Destroyed over 30 years ago, the Berlin Wall is still a curiosity for anyone visiting the German capital. And if you are planning a trip to Germany, you must be asking yourself “where to see the berlin wall“, Is not it? Well, this post was made for you.
Explaining the Berlin Wall
When the United States, France, the United Kingdom and the Soviet Union defeated Adolf Hitler’s Germany in World War II, these countries agreed to divide the country into two parts.
On the west side were the United States, France, the United Kingdom and on the east side the Soviet Union, which included Berlin. However, despite being on the east side, Berlin was divided between the two blocks, as it is the capital of the country. Thus, the capitalist bloc was on the west side and the socialist bloc on the east side. And that’s when the Cold War started and surely you studied that in school, didn’t you?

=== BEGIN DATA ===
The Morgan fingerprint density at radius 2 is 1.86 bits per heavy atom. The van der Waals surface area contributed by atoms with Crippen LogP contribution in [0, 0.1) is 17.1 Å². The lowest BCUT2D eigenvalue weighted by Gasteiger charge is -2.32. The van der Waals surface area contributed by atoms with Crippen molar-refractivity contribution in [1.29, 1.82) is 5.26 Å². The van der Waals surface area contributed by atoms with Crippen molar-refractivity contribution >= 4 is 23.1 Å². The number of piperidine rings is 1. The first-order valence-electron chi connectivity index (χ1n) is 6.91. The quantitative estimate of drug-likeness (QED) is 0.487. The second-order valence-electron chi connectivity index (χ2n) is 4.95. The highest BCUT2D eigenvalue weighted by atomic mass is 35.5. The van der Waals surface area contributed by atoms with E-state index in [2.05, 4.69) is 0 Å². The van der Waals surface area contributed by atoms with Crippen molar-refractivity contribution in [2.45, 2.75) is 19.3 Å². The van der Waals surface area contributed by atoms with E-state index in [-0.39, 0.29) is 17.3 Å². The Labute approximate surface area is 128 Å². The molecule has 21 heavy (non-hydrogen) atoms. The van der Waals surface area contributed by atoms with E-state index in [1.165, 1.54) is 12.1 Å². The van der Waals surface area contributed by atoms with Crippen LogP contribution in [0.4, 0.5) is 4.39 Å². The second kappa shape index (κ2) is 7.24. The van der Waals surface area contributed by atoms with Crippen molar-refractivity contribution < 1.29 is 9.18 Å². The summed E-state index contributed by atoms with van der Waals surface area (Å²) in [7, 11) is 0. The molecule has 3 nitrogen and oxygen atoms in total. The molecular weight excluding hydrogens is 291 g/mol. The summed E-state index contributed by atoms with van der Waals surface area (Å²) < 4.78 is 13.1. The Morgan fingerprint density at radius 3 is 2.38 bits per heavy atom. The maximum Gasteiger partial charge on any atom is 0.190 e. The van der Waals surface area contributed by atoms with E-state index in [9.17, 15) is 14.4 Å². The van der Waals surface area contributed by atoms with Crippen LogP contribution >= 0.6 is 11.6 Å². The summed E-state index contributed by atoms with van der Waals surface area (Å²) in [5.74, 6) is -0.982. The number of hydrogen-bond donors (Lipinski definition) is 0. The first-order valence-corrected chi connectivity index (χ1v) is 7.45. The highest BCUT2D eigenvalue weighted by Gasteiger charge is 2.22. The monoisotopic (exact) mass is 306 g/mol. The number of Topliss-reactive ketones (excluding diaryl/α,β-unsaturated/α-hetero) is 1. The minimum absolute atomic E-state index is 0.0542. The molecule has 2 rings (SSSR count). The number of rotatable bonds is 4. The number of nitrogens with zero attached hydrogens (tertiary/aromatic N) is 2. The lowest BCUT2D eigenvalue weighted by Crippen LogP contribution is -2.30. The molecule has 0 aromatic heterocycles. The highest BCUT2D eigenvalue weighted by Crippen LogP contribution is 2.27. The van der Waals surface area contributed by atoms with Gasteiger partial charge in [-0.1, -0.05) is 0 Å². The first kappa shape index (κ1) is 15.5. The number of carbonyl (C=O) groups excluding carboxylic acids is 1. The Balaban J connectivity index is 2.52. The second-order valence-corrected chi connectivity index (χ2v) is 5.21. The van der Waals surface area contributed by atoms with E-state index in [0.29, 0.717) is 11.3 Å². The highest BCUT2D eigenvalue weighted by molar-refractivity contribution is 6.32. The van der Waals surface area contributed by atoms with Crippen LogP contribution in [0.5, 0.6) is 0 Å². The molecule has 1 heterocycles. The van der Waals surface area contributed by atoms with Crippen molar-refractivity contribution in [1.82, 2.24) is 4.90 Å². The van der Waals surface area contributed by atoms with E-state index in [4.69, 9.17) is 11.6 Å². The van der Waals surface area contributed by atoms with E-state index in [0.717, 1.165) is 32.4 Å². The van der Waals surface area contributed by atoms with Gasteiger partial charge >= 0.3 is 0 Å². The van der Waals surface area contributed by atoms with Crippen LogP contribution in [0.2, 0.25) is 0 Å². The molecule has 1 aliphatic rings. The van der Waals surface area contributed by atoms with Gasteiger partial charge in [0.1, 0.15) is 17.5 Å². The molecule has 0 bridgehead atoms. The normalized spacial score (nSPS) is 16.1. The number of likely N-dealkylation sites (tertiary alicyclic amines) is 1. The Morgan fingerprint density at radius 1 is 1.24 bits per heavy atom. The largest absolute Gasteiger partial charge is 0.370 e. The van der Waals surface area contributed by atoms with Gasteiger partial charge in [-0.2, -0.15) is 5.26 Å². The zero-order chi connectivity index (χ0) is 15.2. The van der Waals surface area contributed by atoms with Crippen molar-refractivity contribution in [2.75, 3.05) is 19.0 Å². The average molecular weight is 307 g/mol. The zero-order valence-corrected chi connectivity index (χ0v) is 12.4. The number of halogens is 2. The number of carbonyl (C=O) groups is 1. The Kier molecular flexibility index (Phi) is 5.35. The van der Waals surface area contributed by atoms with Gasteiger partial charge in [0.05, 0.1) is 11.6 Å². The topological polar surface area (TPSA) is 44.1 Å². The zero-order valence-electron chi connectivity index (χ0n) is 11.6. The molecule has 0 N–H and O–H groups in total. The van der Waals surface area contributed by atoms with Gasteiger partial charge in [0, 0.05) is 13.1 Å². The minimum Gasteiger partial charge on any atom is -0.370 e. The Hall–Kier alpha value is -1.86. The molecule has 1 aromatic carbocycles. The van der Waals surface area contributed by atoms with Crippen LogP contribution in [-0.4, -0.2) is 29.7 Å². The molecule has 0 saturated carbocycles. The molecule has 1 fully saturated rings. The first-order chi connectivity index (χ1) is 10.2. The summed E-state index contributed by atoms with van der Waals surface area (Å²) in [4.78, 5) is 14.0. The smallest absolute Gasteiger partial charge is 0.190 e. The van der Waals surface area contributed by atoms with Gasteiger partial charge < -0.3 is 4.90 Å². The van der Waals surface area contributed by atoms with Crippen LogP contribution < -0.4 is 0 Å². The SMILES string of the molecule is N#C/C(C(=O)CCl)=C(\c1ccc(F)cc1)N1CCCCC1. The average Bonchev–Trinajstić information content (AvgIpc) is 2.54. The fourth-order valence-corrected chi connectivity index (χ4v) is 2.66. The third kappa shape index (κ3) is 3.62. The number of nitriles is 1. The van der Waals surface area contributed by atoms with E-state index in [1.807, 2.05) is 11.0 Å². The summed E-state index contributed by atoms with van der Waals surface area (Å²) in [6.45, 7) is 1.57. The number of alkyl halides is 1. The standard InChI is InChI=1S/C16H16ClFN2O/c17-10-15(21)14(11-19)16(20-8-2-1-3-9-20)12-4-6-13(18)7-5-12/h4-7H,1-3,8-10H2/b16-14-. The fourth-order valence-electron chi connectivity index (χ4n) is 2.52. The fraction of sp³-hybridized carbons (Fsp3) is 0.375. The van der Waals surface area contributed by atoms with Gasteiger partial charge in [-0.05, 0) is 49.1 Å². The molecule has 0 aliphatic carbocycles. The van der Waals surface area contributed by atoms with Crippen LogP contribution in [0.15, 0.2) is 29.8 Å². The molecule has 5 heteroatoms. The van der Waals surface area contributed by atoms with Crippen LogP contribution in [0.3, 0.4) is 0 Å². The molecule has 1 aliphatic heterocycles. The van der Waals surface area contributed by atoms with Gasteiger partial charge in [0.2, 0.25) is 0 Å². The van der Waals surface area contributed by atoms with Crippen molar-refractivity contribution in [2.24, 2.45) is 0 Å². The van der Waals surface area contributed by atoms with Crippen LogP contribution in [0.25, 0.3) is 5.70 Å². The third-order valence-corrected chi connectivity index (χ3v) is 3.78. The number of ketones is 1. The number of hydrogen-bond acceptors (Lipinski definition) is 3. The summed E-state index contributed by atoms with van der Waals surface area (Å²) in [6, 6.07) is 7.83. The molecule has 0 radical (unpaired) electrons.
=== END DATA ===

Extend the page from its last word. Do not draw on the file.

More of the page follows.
In the west there was the Federal Republic of Germany and in the east the German Democratic Republic, which became another Soviet state in the post-war period. As well as many Eastern European countries like neighboring Poland.
Well, when the capitalist side of Germany began to develop rapidly, the socialist side was dealt with with iron and fire. As a result, between 1949 and 1961, more than 2.5 million people fled to the capitalist side in search of a better life. With that, the Soviets decided to build a wall, to separate the two Germanys and prevent the exodus of people from one side to the other.
Thus, overnight, on August 13, 1961, the Berlin Wall was born, which reached 155 km in length and 3.5 meters in height.
Where to see the Berlin Wall
The Berlin Wall fell in 1989, more than 30 years ago. But you can still see a good part of this ultimate symbol of when the world was literally divided into two parts.
East Side Gallery without a doubt the best place to see the Berlin Wall. Where a stretch of more than a thousand meters of the old wall was preserved and which gathers hundreds of graffiti on each of its sides.